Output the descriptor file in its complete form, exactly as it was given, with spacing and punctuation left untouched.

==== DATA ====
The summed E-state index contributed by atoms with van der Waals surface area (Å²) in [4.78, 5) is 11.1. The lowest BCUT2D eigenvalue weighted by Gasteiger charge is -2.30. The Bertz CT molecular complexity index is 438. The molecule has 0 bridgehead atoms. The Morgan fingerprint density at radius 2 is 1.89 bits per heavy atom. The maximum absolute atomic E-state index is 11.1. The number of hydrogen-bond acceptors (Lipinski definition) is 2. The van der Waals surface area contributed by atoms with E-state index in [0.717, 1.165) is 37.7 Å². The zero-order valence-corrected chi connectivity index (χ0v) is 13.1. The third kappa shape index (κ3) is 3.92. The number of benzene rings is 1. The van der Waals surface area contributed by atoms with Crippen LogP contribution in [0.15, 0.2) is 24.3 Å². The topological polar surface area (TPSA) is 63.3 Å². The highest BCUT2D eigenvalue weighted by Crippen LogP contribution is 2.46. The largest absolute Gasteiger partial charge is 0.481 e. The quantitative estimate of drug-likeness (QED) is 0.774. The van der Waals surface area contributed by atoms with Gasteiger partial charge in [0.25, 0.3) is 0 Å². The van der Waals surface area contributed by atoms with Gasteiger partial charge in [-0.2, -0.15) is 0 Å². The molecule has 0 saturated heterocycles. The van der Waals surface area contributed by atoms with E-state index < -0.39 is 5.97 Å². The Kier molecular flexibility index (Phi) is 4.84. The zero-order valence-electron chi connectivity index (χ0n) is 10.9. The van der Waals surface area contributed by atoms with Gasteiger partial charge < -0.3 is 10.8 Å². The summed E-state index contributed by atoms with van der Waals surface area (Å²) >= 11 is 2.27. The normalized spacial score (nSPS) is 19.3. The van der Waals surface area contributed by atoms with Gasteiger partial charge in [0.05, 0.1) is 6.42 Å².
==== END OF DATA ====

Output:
The summed E-state index contributed by atoms with van der Waals surface area (Å²) in [4.78, 5) is 11.1. The lowest BCUT2D eigenvalue weighted by Gasteiger charge is -2.30. The Bertz CT molecular complexity index is 438. The molecule has 0 bridgehead atoms. The Morgan fingerprint density at radius 2 is 1.89 bits per heavy atom. The maximum absolute atomic E-state index is 11.1. The number of hydrogen-bond acceptors (Lipinski definition) is 2. The van der Waals surface area contributed by atoms with E-state index in [0.717, 1.165) is 37.7 Å². The zero-order valence-corrected chi connectivity index (χ0v) is 13.1. The third kappa shape index (κ3) is 3.92. The number of benzene rings is 1. The van der Waals surface area contributed by atoms with Crippen LogP contribution in [0.15, 0.2) is 24.3 Å². The topological polar surface area (TPSA) is 63.3 Å². The highest BCUT2D eigenvalue weighted by Crippen LogP contribution is 2.46. The largest absolute Gasteiger partial charge is 0.481 e. The quantitative estimate of drug-likeness (QED) is 0.774. The van der Waals surface area contributed by atoms with Gasteiger partial charge in [0.25, 0.3) is 0 Å². The van der Waals surface area contributed by atoms with Gasteiger partial charge in [-0.2, -0.15) is 0 Å². The molecule has 0 saturated heterocycles. The van der Waals surface area contributed by atoms with E-state index < -0.39 is 5.97 Å². The Kier molecular flexibility index (Phi) is 4.84. The zero-order valence-electron chi connectivity index (χ0n) is 10.9. The van der Waals surface area contributed by atoms with Gasteiger partial charge < -0.3 is 10.8 Å². The summed E-state index contributed by atoms with van der Waals surface area (Å²) >= 11 is 2.27. The normalized spacial score (nSPS) is 19.3. The van der Waals surface area contributed by atoms with Gasteiger partial charge in [0.05, 0.1) is 6.42 Å².